Merlot is the primary red grape in
Saint Emilion and
Pomerol, and one of two primaries, the other being
Merlot is particularly well adapted for sandy and clay-based
soils. Merlot is characterized by the roundness and suppleness that it confers to the wines. The berry of Merlot is relatively
thin-skinned and somewhat prone to rot. Since Merlot both buds and flowers early, wine growers' main worry is the varietal's susceptibility to shatter or coulure, brought about by frost, rain, or early heat waves in the Spring. But on the positive, because Merlot ripens earlier than either Cabernet-Sauvignon variety, it is highly appreciated when rains are a concern at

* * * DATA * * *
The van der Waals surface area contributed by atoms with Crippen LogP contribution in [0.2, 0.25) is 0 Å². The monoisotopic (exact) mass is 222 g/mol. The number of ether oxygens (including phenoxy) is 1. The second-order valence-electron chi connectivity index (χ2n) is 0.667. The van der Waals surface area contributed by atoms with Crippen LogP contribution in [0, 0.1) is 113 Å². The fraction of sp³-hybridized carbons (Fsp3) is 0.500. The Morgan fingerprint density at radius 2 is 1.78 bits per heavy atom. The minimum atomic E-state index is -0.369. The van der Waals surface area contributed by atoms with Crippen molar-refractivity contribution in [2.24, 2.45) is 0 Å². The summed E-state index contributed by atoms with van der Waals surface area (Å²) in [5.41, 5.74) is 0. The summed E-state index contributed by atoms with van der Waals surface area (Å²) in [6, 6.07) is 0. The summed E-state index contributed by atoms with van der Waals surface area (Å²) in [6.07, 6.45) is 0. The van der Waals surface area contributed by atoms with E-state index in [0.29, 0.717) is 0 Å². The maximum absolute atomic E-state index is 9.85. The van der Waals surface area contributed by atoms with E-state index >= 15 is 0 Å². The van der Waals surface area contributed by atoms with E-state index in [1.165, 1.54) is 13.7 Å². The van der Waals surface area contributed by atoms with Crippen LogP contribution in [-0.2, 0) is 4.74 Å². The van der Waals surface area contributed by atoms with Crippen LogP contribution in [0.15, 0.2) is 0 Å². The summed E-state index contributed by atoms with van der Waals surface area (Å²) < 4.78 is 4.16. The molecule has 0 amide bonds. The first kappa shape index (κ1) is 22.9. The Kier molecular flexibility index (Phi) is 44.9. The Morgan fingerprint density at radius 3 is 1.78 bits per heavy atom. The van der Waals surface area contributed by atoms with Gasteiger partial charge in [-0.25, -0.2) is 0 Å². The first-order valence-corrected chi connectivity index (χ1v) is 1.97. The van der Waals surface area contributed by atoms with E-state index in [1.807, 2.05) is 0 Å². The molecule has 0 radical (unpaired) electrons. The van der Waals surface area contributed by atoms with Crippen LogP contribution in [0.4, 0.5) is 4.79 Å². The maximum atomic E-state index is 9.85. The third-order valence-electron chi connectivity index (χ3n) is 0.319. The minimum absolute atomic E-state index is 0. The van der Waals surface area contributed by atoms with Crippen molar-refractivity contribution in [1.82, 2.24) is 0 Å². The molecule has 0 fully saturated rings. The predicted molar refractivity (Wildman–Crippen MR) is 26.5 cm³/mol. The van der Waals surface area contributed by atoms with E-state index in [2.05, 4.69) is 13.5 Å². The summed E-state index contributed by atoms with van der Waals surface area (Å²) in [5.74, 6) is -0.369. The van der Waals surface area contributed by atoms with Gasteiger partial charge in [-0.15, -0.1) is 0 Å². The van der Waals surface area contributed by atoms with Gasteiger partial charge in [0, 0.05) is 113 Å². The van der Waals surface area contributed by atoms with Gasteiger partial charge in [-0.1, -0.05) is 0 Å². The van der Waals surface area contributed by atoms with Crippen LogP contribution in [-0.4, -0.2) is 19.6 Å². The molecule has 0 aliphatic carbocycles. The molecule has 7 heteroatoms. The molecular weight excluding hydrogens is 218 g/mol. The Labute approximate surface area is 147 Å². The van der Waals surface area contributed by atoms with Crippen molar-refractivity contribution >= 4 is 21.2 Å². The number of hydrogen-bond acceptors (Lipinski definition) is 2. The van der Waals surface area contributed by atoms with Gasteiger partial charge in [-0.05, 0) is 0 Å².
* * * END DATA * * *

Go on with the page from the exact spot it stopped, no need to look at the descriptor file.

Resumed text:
harvest. Merlot softens some of the
hard aspects of Cabernet and provides roundness and silky
texture to the wines. While its flavour profile is similar to
Cabernet-Sauvignon, Merlot tends to be less distinctive and slightly more herbaceous overall in both aroma and
taste. Mint, plum, currant and black cherry
aromas mainly characterize it.
Delicate tannins also mark merlot wines. These flavours usually evolve to leather, humus and roasted notes as wines age. Merlot is grown with much success in many hot areas all over the World (Southern of France, Italy, California, Australia, Latin America).